Yesterday I blogged about a teacher at a Catholic school, Emily Herx, who was fired because she got IVF treatments. I received several comments that because of freedom of religion, the church can fire Herx if it wants to.
That argument doesn’t hold; it’s based on the idea that human rights for women are not important. Too many Americans believe that women’s rights are a “cultural” issue and not a political one.
If the Catholic Church “believed” that African-Americans could not be teachers or that adults should have sex with children, the American government would call that illegal. Freedom of religion does not give a religious institution the mandate to violate basic human rights.
As I wrote yesterday:
In 2010, Herx learned that she suffered from a medical condition that caused infertility. At that time, she told her principal she needed time off for IVF treatment. Her request was granted and the principal allegedly told Herx: “You are in my prayers.”…
Herx is claiming sex discrimination and disabilities discrimination under the Americans with Disabilities Act and requesting lost wages, punitive damages, attorney’s fees, and compensation for her mental anguish and emotional distress.
Just like infertility, pregnancy is also medical condition. Women have all kinds of serious health complications from ectoptic pregnancies to hemorrhaging. Contraception is preventative health care. Women’s bodies are different than men’s bodies and have different medical needs. To deny women health care based on those differences is to deny women a basic human right. It’s sex discrimination, and it is appalling that this kind of abuse is tolerated in America.
When I was in college, Apartheid was the government of South Africa. Every day, there were protests against South Africa’s racist government in our campus quad. At the same time, I was taking a sociology class where we learned that cliterodectomies were performed in some countries in Africa. I was taught in my class that to condemn that procedure was wrong; it was to enforce my Western beliefs on another country. It was in this way that I was taught the concept of “relative ethics.” It took me years after my “education” to recover from that kind of teaching, to be able to say that cliterodectomies are wrong, wherever and whenever they happen.
The Taliban is gender apartheid. But the first time I ever heard about the horrible gender crimes supported by that government was not in a campus quad or even a sociology class, but in the back pages of Newsweek, where the celebrity news is. In the Nineties, I read that Mavis Leno, Jay Leno’s wife, was trying to raise funds and awareness to help women under the Taliban rule. At that time, I was a producer for a talk radio station. I brought the article to the host of the show and asked him to talk about it on air. “Have you heard about this?” I said. He responded that our show was local, that no one in the Bay Area would care about the Taliban. “How is it relevant to our lives?” he asked.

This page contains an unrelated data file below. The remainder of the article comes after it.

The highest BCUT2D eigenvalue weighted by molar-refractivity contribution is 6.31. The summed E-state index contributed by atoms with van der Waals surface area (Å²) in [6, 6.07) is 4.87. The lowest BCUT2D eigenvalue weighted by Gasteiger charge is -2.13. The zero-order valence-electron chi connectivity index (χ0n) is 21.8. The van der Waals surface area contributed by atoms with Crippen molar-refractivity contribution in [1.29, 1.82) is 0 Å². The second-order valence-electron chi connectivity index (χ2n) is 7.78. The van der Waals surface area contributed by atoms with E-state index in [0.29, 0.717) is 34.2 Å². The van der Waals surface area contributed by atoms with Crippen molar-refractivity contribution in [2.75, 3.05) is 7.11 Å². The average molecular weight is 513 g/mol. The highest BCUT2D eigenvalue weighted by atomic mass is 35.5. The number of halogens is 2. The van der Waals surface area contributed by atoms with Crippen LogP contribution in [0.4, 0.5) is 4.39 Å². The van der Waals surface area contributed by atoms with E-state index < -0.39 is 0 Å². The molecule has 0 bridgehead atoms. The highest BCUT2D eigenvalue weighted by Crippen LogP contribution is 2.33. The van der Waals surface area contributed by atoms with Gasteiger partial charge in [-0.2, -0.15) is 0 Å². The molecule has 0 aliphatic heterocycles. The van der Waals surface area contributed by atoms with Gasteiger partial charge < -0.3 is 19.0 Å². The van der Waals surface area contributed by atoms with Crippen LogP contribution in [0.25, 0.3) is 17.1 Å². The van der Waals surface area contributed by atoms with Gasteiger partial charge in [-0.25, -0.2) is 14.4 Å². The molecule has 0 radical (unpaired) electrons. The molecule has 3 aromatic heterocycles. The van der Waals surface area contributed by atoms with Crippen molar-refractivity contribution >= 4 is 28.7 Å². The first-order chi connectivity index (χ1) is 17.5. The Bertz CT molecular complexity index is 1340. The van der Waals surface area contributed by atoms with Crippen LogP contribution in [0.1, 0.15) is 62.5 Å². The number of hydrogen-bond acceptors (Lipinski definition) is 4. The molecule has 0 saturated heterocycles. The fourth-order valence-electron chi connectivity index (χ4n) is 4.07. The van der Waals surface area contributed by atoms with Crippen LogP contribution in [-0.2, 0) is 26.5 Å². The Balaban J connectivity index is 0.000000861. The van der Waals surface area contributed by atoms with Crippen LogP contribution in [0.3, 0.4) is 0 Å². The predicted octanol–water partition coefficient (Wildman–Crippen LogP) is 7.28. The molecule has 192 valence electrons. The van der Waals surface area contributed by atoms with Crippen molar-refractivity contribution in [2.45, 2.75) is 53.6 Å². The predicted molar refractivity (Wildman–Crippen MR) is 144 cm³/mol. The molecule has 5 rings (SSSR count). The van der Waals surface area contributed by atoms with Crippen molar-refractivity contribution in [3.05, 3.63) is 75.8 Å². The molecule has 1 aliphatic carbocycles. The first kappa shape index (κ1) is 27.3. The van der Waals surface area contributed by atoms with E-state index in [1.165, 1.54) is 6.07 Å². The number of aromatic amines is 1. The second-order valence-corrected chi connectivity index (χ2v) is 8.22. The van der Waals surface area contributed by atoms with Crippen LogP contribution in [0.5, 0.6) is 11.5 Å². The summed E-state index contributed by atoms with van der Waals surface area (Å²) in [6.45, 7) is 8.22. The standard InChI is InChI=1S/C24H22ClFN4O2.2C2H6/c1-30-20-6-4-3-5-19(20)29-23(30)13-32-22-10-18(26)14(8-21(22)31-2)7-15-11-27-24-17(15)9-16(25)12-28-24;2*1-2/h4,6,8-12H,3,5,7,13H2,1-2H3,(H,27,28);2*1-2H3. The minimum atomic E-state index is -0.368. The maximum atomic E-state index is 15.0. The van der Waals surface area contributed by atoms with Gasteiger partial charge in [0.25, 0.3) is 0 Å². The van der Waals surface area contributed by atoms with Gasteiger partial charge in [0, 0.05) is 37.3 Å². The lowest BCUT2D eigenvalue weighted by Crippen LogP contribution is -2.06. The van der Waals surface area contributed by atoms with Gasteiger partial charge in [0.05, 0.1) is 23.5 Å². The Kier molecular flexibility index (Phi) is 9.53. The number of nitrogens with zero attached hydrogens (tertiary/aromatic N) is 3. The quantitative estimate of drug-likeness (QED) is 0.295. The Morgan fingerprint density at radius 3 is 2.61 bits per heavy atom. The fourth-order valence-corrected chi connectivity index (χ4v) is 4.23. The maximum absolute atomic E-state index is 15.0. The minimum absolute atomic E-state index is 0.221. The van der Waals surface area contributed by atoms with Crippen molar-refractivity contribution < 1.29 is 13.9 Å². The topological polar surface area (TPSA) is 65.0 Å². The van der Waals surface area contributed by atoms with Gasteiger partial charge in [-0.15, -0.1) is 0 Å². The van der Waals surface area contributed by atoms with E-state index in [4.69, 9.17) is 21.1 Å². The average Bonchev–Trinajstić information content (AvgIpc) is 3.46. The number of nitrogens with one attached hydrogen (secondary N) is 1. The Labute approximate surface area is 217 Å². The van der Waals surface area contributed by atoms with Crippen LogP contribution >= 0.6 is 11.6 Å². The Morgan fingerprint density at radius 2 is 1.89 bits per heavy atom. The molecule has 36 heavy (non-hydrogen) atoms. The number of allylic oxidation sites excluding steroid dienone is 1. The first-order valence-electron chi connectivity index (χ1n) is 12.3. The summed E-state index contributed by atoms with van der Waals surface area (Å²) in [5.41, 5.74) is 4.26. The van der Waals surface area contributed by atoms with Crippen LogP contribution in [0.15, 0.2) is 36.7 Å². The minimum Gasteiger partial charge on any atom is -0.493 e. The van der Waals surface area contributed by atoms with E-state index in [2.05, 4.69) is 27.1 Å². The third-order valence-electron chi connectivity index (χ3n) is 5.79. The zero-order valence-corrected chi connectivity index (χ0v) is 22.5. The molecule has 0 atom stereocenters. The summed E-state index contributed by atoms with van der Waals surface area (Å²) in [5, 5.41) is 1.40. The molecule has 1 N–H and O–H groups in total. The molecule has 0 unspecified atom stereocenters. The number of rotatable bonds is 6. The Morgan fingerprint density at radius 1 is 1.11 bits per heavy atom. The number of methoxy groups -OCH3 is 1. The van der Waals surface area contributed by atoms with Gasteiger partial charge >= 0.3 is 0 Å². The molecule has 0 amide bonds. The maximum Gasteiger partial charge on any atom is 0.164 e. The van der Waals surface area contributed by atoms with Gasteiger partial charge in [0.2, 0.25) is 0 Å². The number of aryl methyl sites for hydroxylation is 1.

Of course, the Taliban became relevant to Americans on 9/11. I don’t believe that a country, even ours, can isolate itself from that kind of hatred and violation of human rights, as much as we try our best to ignore them unless a celebrity happens to host a fundraiser.
In 2009, Pulitzer Prize winning journalists Nicolas Kristof and Sheryl WuDunn published Half the Sky, a book that documented sex trafficking, acid burnings, poverty, and lack of access to healthcare for women all around the world. The thesis of Half the Sky is that the world is losing its most valuable resource: women. The writers argue that in the nineteenth century, the central moral challenge was slavery. In the twentieth century, it was the battle against totalitarianism. That in this century, our century, the paramount moral challenge will be the struggle for global gender equality.
I was certain that after the publication of Half the Sky and the media that the book initially received, Americans would finally get that demanding full human rights for women is essential to our survival as a human race, that human rights for women is not a cultural issue. But right now in America, in 2012, we’re fighting over contraception? In our Presidential election? For Americans not to allow all women access to contraception and to basic health care is a human rights violation. Until our government stops seeing women’s rights as a cultural issue, how can we ask the rest of the world to?
Maybe this all goes back to what my professor was trying to teach me in Sociology 101: Americans are hypocrites.